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Baptist Health’s West Kendall Baptist Hospital Now Offers Acessa® ProVu System for Minimally Invasive Treatment of Fibroids

Facility is the First in South Florida to Offer the Innovative System

MIAMI, FL – November 30, 2021 – Every year, approximately 540,000 hysterectomies are performed for non-cancerous conditions, including uterine fibroids.1. Today, Baptist Health’s West Kendall Baptist Hospital announced that it now offers the Acessa ProVu® system, a safe and effective minimally invasive alternative for women with symptomatic fibroids who would otherwise require a hysterectomy, laparoscopic myomectomy, or uterine fibroid embolization. 2,3

The Acessa Laparoscopic Radiofrequency Ablation (Lap-RFA) is the first and only system to utilize radiofrequency ablation, laparoscopic ultrasound, and guidance mapping to treat women suffering from uterine fibroids. The potential patient benefits include returning home from the hospital on the same day as the procedure, lower intraoperative blood loss compared to hysterectomy and myomectomy, and quick recovery time as patients typically return to work within 4-5 days. 2,3 The Acessa procedure’s laparoscopic ultrasound and guidance mapping also allows the surgeon to visualize and treat more fibroids. In clinical studies, the Acessa system’s laparoscopic ultrasound can locate 1.5-2x more fibroids than MRI or transvaginal ultrasound.2 This allows for patients to receive treatment for fibroids that may have previously been undetected.

“Since its inception, West Kendall Baptist Hospital has aimed to deliver stronger, smarter, and more accessible care to women. With this in mind, we are excited to add the Acessa ProVu system to our toolkit, which will provide those suffering from fibroids with more options that fit their needs and lifestyle,” Peter A. Khamvongsa, MD, West Kendall Baptist Hospital. “This is another important step in advancing our minimally invasive surgical solutions for the patients we serve here in South Florida, and I look forward to completing more procedures.”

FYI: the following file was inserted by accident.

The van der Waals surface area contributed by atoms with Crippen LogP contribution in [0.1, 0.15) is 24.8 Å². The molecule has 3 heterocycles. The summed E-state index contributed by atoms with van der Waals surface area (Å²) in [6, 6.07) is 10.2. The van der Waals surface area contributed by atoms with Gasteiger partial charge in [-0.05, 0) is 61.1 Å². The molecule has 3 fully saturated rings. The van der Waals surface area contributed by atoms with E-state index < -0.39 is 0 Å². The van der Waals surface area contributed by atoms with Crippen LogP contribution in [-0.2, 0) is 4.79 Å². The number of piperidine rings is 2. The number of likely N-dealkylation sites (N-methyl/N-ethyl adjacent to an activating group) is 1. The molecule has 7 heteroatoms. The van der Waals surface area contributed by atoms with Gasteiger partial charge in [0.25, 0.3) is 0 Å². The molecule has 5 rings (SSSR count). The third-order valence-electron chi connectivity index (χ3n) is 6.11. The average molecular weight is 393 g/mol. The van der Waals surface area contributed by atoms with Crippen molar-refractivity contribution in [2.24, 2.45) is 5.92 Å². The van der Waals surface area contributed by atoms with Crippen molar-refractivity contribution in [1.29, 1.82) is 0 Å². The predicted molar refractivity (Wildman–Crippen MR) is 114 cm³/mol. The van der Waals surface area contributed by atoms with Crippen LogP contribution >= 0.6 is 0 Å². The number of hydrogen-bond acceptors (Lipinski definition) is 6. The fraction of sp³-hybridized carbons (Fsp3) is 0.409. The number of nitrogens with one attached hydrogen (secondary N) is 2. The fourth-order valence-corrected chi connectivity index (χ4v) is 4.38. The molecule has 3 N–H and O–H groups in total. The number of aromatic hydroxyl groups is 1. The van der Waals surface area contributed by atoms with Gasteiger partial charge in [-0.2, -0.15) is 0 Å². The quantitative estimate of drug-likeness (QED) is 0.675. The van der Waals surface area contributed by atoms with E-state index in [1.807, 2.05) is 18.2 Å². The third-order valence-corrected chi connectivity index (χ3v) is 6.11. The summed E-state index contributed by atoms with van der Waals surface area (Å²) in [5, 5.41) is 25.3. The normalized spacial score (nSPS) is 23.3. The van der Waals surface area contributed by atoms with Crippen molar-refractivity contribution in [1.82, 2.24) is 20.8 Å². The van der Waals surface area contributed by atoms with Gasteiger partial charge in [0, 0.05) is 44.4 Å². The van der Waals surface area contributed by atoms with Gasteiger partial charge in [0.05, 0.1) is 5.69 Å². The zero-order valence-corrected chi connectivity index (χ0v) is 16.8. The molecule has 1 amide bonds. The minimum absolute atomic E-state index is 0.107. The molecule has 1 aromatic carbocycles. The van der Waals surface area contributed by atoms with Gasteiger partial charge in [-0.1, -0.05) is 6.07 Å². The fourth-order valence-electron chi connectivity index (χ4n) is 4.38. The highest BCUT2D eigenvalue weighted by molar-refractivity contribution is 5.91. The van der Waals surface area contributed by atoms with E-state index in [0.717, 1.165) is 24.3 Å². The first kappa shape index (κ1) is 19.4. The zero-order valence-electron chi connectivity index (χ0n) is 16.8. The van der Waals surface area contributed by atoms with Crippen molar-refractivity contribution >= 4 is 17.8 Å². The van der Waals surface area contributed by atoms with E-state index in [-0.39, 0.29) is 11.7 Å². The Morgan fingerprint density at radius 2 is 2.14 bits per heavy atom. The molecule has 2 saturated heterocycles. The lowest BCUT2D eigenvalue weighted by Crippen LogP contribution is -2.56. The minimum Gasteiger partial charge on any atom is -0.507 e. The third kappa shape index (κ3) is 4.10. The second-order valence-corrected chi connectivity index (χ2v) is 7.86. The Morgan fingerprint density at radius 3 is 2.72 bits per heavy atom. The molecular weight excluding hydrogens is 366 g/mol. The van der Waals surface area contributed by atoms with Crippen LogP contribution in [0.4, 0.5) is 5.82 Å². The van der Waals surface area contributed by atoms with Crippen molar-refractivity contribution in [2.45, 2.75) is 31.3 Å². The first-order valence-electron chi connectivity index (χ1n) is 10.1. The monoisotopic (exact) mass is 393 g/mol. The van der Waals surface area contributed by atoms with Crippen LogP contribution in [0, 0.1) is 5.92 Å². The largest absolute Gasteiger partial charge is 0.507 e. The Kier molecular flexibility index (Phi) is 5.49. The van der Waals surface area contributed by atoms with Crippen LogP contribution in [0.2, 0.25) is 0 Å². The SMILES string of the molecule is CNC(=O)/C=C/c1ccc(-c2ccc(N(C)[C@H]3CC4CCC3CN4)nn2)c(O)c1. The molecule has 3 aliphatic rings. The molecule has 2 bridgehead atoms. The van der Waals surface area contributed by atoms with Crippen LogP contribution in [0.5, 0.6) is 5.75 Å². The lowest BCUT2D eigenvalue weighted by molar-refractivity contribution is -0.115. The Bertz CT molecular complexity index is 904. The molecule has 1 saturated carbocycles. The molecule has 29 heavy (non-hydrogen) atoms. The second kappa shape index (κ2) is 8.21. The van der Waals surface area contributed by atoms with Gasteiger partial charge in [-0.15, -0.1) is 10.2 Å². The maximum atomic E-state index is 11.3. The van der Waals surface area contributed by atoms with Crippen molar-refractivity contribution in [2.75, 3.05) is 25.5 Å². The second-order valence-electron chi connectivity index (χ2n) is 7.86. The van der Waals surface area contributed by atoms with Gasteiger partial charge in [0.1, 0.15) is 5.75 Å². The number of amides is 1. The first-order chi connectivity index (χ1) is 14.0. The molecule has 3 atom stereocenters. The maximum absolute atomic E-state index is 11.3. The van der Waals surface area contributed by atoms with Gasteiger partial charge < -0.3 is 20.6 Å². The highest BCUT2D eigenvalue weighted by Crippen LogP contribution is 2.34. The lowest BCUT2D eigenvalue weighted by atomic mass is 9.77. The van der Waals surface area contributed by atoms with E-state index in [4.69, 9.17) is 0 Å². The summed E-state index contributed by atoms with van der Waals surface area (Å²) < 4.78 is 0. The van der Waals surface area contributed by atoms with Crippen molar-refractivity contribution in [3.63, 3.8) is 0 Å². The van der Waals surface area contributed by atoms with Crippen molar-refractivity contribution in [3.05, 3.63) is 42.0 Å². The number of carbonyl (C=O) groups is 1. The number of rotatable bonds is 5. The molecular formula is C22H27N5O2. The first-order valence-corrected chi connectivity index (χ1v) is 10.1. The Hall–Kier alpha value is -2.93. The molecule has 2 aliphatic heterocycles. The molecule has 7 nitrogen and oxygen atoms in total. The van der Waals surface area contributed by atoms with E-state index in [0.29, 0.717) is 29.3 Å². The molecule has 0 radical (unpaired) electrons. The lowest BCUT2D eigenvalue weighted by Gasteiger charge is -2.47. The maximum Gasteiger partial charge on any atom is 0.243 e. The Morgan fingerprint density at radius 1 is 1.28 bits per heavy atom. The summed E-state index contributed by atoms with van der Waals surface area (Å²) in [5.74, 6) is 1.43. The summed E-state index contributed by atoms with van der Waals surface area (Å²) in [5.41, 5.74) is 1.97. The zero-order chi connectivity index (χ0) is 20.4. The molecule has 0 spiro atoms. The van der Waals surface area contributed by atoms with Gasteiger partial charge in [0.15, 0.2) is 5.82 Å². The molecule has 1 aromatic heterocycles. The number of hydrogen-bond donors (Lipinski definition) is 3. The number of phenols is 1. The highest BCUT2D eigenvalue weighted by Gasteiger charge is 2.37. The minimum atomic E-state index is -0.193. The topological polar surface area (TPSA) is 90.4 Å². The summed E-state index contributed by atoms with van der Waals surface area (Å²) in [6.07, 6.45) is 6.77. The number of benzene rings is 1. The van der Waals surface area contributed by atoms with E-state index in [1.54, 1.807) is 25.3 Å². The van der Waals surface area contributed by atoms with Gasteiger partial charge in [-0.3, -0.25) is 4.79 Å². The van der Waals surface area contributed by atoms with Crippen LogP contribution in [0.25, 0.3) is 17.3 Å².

Dr. Khamvongsa, a minimally invasive gynecologic surgeon trained OBGYN at West Kendall Baptist Hospital, completed training on the Acessa procedure in August 2021, and is credited with being the first physician in South Florida to complete the procedure.

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About Baptist Health South Florida

Baptist Health South Florida is the largest healthcare organization in the region, with 11 hospitals, more than 23,000 employees, 4,000 physicians and 100 outpatient centers, urgent care facilities and physician practices spanning across Miami-Dade, Monroe, Broward and Palm Beach counties. Baptist Health has internationally renowned centers of excellence in cancer, cardiovascular care, orthopedics and sports medicine, and neurosciences. In addition, it includes Baptist Health Medical Group; Baptist Health Quality Network; and Baptist Health Care On Demand, a virtual health platform. A not-for-profit organization supported by philanthropy and committed to its faith-based charitable mission of medical excellence, Baptist Health has been recognized by Fortune as one of the 100 Best Companies to Work For in America and by Ethisphere as one of the World’s Most Ethical Companies. For more information, visit BaptistHealth.net/Newsroom and connect with us on Facebook, Instagram, Twitter and LinkedIn.

About the Acessa procedure

The Acessa procedure is a minimally invasive, outpatient treatment that involves two small abdominal incisions.1 It uses controlled radiofrequency energy, heat, to cause coagulative necrosis of the fibroid tissue. The treated tissue softens and shrinks over time, allowing fibroid symptoms to resolve with no suturing of the uterine tissue.2 Unlike many alternative interventions, the Acessa procedure optimizes imaging of the uterus by simultaneously displaying the laparoscopic camera view and the ultrasound view in real-time, so physicians can identify and treat nearly all locations of fibroids, including those outside the uterine cavity and within uterine walls.2 Women typically experience minimal discomfort after the procedure, quick return to normal activities in 4-5 days, and long term satisfaction and relief.1,2

Sources:

  1. Leroy Edozien, MD. Hysterectomy for Benign Conditions. National Center for Biotechnology Information. Accessed August 4, 2020, https://www.ncbi.nlm.nih.gov/pmc/articles/PMC558440/
  2. Yelena Havryliuk, MD, Robert Setton, MD, John Carlow, EdD, MPH, Barry D. Shaktman, MD, Management of symptomatic fibroids: review and meta-analysis of the literature (2006 -2016), Journal of the Society of Laparoendoscopic Surgeons, Vol. 21 (3) Jul-Sept 2017
  3. SG Chudnoff, et al. Outpatient Procedure for the Treatment and Relief of Symptomatic Uterine Myomas. Obstetrics and Gynecology, 2013;121(5):1075–82.